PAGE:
My Mordor army has been a part of my collection since at least 2003. It started off small, just a small force of Mordor Orcs that came in the Return of the King starter box. But over the years it has ballooned massively, especially with the addition of Morannon Orcs over the years, both independently and with the addition of the Pelennor Fields boxset when that came out.
However, the painting side of things has been dragged out for almost as long. Few models had been painted, and none of those based. This was a situation that had to be rectified if I wanted to ever play them properly.
I chose to start with painting one entirely new model, the Orc Taskmaster, and three models I touched up slightly and based.
So with this playing in the background…
So without further fluff, lets take a peek.
Not too much work, but a nice fun distraction. I’m looking forward to painting more, but I’m avoiding burnout as best as possible so no masses of the same thing being painted days on end.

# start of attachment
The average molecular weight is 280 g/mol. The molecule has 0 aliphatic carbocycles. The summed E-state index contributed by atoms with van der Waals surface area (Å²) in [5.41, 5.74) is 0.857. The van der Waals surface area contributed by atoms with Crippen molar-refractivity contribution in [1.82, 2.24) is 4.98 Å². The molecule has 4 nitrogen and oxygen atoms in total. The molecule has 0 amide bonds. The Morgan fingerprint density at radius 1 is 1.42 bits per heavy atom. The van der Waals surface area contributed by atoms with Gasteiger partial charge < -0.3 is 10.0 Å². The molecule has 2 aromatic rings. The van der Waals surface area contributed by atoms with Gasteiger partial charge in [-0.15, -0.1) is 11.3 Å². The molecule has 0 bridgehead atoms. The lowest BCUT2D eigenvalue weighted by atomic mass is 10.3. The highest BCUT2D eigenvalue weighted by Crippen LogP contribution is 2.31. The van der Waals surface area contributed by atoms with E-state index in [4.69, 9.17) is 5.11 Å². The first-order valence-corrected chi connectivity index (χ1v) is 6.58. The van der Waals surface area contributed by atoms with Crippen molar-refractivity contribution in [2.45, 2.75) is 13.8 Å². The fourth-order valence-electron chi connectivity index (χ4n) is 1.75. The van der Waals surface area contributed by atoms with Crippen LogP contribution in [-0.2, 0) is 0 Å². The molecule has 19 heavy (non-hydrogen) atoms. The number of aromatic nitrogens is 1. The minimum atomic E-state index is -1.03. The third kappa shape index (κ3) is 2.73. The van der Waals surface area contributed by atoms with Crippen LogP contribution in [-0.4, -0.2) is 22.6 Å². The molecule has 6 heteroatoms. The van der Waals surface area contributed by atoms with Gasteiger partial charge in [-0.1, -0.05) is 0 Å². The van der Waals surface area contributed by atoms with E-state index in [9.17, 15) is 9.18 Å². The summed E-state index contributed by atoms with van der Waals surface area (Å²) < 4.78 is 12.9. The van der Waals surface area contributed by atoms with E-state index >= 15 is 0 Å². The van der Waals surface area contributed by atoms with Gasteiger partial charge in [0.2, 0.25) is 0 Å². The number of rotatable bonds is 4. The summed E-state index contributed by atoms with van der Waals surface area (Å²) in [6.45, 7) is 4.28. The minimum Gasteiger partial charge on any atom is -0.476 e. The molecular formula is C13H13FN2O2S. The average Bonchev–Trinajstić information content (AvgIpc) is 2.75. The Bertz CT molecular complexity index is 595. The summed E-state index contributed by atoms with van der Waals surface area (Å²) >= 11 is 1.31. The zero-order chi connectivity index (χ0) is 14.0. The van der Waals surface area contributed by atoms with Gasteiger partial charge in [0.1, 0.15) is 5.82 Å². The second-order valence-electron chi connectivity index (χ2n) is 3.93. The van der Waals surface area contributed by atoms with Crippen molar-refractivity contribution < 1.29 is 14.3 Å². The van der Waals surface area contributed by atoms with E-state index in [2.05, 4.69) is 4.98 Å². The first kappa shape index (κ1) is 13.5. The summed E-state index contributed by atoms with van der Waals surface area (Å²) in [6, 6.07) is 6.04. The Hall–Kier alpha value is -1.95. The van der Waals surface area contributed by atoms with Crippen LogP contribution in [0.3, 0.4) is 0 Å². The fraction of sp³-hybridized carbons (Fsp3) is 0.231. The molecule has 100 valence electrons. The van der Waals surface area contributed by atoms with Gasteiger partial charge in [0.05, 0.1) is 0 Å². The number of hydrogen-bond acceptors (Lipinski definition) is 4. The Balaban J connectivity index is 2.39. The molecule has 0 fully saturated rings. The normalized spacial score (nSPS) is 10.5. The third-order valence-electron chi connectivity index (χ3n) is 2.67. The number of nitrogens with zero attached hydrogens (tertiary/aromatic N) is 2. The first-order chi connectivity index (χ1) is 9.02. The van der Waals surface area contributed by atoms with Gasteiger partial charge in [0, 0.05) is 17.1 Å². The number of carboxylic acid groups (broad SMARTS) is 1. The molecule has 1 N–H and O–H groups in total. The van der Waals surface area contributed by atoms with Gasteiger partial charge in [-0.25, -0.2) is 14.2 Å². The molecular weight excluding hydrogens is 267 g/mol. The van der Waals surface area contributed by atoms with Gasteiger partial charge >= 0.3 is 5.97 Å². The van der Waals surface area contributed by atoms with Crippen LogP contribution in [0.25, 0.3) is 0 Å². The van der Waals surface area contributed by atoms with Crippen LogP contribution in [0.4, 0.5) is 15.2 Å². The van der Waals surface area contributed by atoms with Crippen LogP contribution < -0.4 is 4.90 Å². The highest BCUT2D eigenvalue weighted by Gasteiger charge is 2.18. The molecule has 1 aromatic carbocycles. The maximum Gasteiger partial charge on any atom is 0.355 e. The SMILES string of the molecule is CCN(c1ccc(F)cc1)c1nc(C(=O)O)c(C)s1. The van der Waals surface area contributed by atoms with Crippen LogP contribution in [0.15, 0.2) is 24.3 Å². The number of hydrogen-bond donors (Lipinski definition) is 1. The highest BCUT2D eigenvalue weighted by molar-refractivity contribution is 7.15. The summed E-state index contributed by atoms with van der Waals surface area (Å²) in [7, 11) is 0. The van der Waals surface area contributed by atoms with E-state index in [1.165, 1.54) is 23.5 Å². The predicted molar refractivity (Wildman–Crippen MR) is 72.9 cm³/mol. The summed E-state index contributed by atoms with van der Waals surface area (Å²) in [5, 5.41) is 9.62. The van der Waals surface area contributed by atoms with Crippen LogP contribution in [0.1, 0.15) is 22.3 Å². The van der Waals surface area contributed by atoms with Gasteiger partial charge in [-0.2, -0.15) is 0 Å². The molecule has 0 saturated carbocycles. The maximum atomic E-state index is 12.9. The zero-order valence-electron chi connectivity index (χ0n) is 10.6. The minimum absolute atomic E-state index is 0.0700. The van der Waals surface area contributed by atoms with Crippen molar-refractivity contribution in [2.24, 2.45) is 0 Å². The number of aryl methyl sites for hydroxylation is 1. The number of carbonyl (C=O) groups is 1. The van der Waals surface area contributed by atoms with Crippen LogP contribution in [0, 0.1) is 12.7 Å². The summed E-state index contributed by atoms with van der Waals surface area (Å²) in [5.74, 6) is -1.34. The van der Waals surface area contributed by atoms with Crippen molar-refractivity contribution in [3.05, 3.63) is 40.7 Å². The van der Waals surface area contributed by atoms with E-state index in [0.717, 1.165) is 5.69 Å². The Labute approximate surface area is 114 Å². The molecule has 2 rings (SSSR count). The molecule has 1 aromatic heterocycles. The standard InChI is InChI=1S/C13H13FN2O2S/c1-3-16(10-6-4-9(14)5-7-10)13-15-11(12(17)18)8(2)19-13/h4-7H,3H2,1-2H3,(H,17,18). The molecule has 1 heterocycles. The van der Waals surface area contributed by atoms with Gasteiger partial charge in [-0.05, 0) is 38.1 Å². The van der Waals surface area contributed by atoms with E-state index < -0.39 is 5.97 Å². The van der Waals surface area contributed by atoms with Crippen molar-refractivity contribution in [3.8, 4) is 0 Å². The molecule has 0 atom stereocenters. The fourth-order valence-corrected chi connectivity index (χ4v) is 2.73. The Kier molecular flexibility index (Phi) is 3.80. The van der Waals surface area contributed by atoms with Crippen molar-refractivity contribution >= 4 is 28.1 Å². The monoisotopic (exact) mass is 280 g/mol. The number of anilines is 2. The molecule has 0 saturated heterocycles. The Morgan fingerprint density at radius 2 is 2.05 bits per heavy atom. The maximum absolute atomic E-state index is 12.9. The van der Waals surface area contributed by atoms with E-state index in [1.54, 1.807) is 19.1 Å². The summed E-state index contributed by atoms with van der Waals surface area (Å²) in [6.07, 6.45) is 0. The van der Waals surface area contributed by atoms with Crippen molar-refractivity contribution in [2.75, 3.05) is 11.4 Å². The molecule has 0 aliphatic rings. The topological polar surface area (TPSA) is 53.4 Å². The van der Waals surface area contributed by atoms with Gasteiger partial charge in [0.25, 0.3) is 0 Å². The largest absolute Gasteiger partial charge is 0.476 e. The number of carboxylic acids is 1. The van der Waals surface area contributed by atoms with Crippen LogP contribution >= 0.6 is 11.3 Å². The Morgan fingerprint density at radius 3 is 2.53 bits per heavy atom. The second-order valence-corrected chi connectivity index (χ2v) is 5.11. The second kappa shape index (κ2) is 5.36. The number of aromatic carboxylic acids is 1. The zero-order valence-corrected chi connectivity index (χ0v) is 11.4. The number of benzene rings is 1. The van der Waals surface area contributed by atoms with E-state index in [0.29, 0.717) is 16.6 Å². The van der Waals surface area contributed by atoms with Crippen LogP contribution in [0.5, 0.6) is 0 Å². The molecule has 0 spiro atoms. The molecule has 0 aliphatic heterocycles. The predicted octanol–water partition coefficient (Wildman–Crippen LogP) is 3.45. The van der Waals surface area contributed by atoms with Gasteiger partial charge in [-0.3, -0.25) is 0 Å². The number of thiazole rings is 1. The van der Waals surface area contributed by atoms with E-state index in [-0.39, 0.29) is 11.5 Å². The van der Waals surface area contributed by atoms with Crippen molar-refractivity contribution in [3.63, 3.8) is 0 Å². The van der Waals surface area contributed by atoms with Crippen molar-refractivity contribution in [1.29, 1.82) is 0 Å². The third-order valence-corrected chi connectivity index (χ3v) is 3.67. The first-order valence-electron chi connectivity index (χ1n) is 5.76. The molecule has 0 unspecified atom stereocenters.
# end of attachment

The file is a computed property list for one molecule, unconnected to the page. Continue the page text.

Just a short post today, I hope you enjoyed the read! Happy War-gaming wherever you are, and have a great day!
Dain Ironfoot! What a character. In the books he is a typically stoic dwarven lord, coming to his cousins aid during the bloodless Siege of the Lonely Mountain. But, despite my many issues with the Hobbit film trilogy, casting Billy Connolly was inspired. He added a certain roguish charm to the character, perhaps a little too bloodthirsty, but certainly memorable.
When I bought my Iron Hills many years ago, Dain Ironfoot was a major purchase. He is an expensive ‘Character Series’ model, and came in a special box and everything. With such a pedigree, a certain hesitance came when it was time to paint him. One does not want to mess up a very expensive and gorgeous model. And he is indeed riddled with small detail, all cast in sharp relief.
But, I’m slowly learning that painting doesn’t have to be to anybody’s standard but my own, and given the massive momentum I have going painting my Iron Hills, Dain Ironfoot was going to have to be painted. While I have my preferred version of him now that I have the ‘Old’ Dain, King Under the Mountain, painting this Lord of the Iron Hills version will give me many options when I go to play.
Lets see how I got on!